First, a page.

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Trondheim is a city and municipality in the county of Sør-Trøndelag, Norway. Although the official population count, as of 2004, is slightly above 150,000, the large number of resident college and university students, roughly 30,000, makes the actual population more than 180,000 (in Norway, students are typically registered in their home towns/municipalities, and not in their place of study). Located in the geographical centre of Norway, Trondheim is the third largest city in the country. The Norwegian University of Science and Technology (NTNU) is located here. The local newspaper is Adresseavisen, the oldest active newspaper in Norway (established 1767).


Concise history

Trondheim was founded as Kaupangen by Viking King Olav Tryggvason in 997 A.D, and getting the name Nidaros a short time after that. In the beginning it was the seat of the King, and therefore, for a time, the capital of Norway. Leif Ericson lived in Trondheim around 1000 A.D. as a Praetorian guardsman (Old Norse: "hird"-man) of King Olav. A statue of Leif, donated by the "Leif Ericsson Society" in Seattle, is located at the seaside, close to the old Customs Building, the cruise ship facilities and the new swimming Hall. The statue is a replica, the original being located at a Seattle marina.

Trondheim is located at the mouth of the river Nidelven, due to the favorable harbour and sheltered condition. The river used to be deep enough for most boats in the middle ages. An avalanche of mud and stones partly ruined these favorable harbour conditions in the mid-17th century.

View of the Nidelven river, seen downstream from the Old Town Bridge. Some storehouses shown to the left had , for hoisting goods from boats below.
View of the Nidelven river, seen downstream from the Old Town Bridge. Some storehouses shown to the left had cranes, for hoisting goods from boats below.

The city has experienced several major fires. Since its old parts are mainly build out of wood, this has led to severe damage every time. Infamous fires ravaged the city in 1598, 1651, 1681, 1708, 1717 (two fires that year), 1742, 1788, 1841, and 1842. It must be noted that these are only the worst cases. The 1651 fire destroyed 90% of all buildings within the city limits. The fire in 1681 (the "Horneman Fire") led to an almost total reconstruction of the city, overseen by General Johan Caspar von Cicignon (originally from Luxembourg). Broad boulevards like Munkegaten were made, with no regard for property rights, in order to stop the next fire. This gave the sleepy provincial town of roughly 8000 inhabitants a certain flair.
During World War II, Trondheim was occupied by German forces from April, 1940 (on the first day of the invasion of Norway, Operation Weserübung) until the war's end in Europe, in May, 1945.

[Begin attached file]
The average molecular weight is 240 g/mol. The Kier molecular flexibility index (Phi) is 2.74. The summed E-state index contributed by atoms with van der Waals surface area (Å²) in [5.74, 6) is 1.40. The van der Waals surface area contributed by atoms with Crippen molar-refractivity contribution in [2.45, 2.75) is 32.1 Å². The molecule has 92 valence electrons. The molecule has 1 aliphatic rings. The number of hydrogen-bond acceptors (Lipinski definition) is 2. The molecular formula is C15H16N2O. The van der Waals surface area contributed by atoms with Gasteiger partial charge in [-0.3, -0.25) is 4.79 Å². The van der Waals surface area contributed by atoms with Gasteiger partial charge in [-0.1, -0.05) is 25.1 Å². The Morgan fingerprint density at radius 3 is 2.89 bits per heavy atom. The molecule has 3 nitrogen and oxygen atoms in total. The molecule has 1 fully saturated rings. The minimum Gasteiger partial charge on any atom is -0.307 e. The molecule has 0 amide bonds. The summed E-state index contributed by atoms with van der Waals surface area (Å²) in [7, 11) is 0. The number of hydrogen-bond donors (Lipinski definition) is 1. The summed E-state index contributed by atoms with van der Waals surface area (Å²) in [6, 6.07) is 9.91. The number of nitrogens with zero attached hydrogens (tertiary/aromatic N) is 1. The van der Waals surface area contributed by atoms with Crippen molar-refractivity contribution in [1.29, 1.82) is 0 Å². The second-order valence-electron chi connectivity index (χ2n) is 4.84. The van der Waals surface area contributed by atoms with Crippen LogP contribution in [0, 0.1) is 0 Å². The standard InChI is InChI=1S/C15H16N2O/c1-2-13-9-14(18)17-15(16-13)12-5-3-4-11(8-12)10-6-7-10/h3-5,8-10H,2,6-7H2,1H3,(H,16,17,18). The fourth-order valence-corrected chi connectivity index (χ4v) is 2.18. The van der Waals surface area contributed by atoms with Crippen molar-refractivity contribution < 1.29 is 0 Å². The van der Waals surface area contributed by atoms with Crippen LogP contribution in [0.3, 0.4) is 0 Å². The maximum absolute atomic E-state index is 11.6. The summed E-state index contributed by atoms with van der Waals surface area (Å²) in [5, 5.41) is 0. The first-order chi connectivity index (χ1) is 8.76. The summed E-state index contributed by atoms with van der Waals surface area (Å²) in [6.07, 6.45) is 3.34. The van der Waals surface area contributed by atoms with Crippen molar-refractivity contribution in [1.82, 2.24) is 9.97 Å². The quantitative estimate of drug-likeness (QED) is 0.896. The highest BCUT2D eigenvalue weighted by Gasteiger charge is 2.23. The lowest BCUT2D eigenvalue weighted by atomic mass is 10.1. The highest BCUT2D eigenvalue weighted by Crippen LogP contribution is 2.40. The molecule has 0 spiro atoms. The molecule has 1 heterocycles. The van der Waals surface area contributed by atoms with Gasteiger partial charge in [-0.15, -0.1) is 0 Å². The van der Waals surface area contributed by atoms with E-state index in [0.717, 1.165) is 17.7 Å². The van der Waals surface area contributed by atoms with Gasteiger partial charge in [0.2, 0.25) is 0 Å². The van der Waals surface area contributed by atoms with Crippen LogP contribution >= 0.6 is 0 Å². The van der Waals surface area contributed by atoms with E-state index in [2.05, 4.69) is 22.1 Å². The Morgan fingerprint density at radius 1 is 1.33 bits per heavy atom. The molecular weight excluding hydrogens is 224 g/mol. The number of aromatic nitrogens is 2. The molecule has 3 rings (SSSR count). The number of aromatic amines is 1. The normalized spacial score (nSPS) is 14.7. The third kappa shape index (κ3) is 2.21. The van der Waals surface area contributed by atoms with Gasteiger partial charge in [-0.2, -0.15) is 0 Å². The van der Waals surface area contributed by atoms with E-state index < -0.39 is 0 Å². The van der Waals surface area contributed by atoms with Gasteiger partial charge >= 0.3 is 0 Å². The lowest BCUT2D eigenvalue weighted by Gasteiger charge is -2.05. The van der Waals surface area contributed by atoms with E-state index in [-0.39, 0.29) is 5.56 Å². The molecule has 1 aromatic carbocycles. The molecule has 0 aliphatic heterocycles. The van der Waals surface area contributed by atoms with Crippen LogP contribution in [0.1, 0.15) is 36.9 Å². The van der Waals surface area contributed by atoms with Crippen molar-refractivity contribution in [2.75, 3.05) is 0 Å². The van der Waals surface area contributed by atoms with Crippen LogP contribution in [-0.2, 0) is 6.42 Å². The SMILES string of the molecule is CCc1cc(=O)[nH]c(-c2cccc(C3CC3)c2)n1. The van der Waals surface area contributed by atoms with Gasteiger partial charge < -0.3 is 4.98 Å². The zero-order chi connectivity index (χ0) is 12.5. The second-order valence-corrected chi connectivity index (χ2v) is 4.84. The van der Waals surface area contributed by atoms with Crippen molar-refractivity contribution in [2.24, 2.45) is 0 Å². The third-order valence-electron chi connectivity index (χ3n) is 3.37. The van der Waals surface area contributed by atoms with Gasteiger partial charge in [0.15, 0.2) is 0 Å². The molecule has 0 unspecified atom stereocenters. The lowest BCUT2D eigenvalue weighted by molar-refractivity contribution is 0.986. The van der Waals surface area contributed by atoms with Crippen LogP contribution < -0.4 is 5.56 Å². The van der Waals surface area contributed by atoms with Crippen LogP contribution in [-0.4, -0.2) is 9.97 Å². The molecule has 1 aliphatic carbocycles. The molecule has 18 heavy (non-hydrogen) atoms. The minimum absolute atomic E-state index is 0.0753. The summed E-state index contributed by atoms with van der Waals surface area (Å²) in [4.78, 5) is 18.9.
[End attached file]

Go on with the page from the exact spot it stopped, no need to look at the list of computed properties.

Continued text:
Nidaros Cathedral

Two of Norway's greatest tourist attractions are the Nidaros Cathedral and Archbishop's Palace . They are located side by side, in the middle of historic Trondheim. The large gothic cathedral, built from 1070 on, was Northern Europe's most important Christian pilgrimage site during the middle ages, with pilgrimage roads via Oslo in southern Norway, and via the Jämtland and Värmland regions of neighbouring Sweden.

Traditionally, the Nidaros Cathedral has hosted the country's coronation ceremonies, where the heir to the throne is officially announced as the nation's new king following the death of the previous monarch. Starting with King Olav V in 1957, however, coronation was replaced by anointing. In 1991, present King Harald V and Queen Sonja were anointed in the cathedral. On May 24, 2002, their daughter Princess Märtha Louise married writer Ari Behn in the same cathedral.

Other landmarks


Trondheim is the home town of football team Rosenborg B.K. (colloquially known as RBK), a successful team nationally as well as internationally, playing in the Champions League for the 9th time in 2004. The team's name, and initially most of its players, came from an east end borough.

The city is also known for its active winter sports scene, with cross-country skiing and ski jumping arenas (Granåsen), as well as nearby alpine skiing facilities (Vassfjellet). The city hosted the 1997 Nordic skiing World Championships, and held World Cup ski sprint races in the city centre in February 2004.

The city's names

Originally given the name Kaupangen ("Marketplace") by Olav Tryggvason, Trondheim held for a long time the name Nidaros ("Mouth of the river Nid"). During the years as a provincial town in the united kingdoms of Denmark-Norway, the name was changed to Trondhjem. In 1930 the name Nidaros was restored in order to reaffirm the city's link with its glorious past. However, public outrage, even taking the form of riots, later in the same year forced the Storting to settle for the compromise Trondheim, a name that sounded slighly less Danish. Trondheimen historically indicates the area around the Trondheimsfjord. Today, most inhabitants still refer to their city in their local dialect as Trondhjæm ("æ" pronounced somewhat like "a" as in "hat").

During the Nazi German occupation, 1940–45, the city's official name was amended to the more "Germanic-sounding" Drontheim. The Nazis also contemplated a scheme to built a new 250,000 people city, Neu-Drontheim, centered 15 km (≈10 mi) southeast of Trondheim, near the village of Øysand in the outskirts of Melhus municipality. The new city—northern capital of a germanized Scandinavia—was meant to house the future German main naval base of the North Atlantic region, and would be the largest of all German naval bases.

External links

Last updated: 05-08-2005 02:06:29
Last updated: 05-13-2005 07:56:04